FTC’s non-compete rule could smooth the path to entrepreneurship
By Jennifer Weinhart, Senior Policy Advisor, Engine Advocacy & Foundation
The federal government is considering a rule change that would make it easier for would-be startup founders and employees to leave their day jobs and join the startup ecosystem. While the rule will likely face challenges in court if finalized, this marks a step in the right direction for the innovation ecosystem and would lead to the formation of more new innovative startups and give founders better access to the talent they need to grow.
Earlier this month, the Federal Trade Commission (FTC) issued a proposed rule to broadly ban noncompete agreements, except in limited instances, finding that their use amounts to unfair competition under the FTC Act. The rule comes on the heels of a 2021 executive order directing the FTC to “curtail the unfair use of non-compete clauses and other clauses or agreements that may unfairly limit worker mobility.”
In recent years noncompete agreements have proliferated across many industries and levels of employment. According to one study, roughly one in five workers are subject to a noncompete agreement, and almost 40 percent of employees have at one point been subject to a noncompete agreement. One of the biggest challenges faced by startups is the ability to access necessary talent. And with STEM workers in short supply and a broken high-skilled immigration system, post-employment noncompete agreements only serve to inhibit workforce mobility.
While the enforceability of noncompete agreements has largely been controlled by the states — with some states, like California, opting for blanket bans — the proposed FTC rule would apply across the country. If implemented, the rule would dismantle the barriers many exiting employees face in seeking new employment by broadly banning the use of noncompete agreements, with narrow exceptions. Defenders of noncompete agreements allege they’re necessary to protect trade secrets and sensitive business information. But other legal structures — including trade secrets law and nondisclosure agreements — already provide adequate protections for that information, and many employees subject to noncompetes don’t even have access to sensitive information.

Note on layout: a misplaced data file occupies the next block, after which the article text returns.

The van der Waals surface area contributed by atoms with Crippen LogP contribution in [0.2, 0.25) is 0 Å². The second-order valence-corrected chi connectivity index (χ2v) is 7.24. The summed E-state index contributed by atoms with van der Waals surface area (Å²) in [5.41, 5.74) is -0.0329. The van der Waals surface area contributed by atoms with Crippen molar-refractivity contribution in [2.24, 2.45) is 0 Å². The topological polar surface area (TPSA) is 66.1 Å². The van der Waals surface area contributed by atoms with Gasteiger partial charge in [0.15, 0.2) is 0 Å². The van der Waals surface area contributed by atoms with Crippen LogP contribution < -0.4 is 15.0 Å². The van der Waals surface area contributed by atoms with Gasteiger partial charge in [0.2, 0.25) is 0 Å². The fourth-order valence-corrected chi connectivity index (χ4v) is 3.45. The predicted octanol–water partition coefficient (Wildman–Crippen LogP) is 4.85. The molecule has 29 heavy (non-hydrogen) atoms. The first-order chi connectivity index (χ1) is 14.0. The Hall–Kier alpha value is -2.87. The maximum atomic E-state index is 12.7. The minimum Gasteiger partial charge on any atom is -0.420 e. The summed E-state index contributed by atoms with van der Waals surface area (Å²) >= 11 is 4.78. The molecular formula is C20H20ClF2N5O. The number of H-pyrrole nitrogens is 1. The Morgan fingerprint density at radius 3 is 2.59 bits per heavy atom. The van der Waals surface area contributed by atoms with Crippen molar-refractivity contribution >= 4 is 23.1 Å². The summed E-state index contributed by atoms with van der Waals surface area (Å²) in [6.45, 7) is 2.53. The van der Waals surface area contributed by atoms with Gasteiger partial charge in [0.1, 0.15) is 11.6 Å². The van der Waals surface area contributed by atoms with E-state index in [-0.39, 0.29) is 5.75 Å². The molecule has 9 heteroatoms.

The rule itself adopts a broad interpretation of the definition of “worker” to also include independent contractors, interns, and volunteers, among others, and applies to noncompetes imposed on workers but not corporate entities. Explicit noncompete agreements would be prohibited as would other de facto noncompete agreements, which in function act like noncompetes. For example, while non-disclosure agreements (NDAs) would not be subject to a ban, these agreements would be considered noncompetes “where they are so unusually broad in scope that they function as” noncompetes. If implemented, entities employing noncompete agreements would be required to rescind agreements in use that fall under the rule’s parameters.
Pursuing a broad ban on noncompetes will serve as a catalyst for increased vibrancy in the U.S. startup ecosystem. In California, the unenforceability of noncompete agreements is often credited as a contributing factor to the success of the state’s innovation sector, where workforce mobility permits ideas to “naturally flow to whichever company can best put them to use.” And as we’ve highlighted in the past, startups across the country also acknowledge the positive impact California’s noncompete ban has had on its startup ecosystem. In 2017, when she was at Madison-based startup gener8tor, she told Engine, “too much local talent and labor is stuck behind the real or perceived threats of noncompete agreements. . .One day I hope that we can achieve the virtuous cycle of innovation that is so core to Silicon Valley, where talent spins out of corporate employment, starts a company, and ultimately that company is acquired by a corporation, recirculating jobs and wealth back into the ecosystem.”
The proposed rule is open for public comment until March 20, 2023 and the FTC is soliciting comments on the proposed ban and possible alternatives, including the adoption of disclosure requirements, under which employers would disclose the use of noncompete agreements in advance of offering employment. If the rule is finalized, it would likely go into effect next year.
Engine is a non-profit technology policy, research, and advocacy organization that bridges the gap between policymakers and startups. Engine works with government and a community of thousands of high-technology, growth-oriented startups across the nation to support the development of technology entrepreneurship through economic research, policy analysis, and advocacy on local and national issues.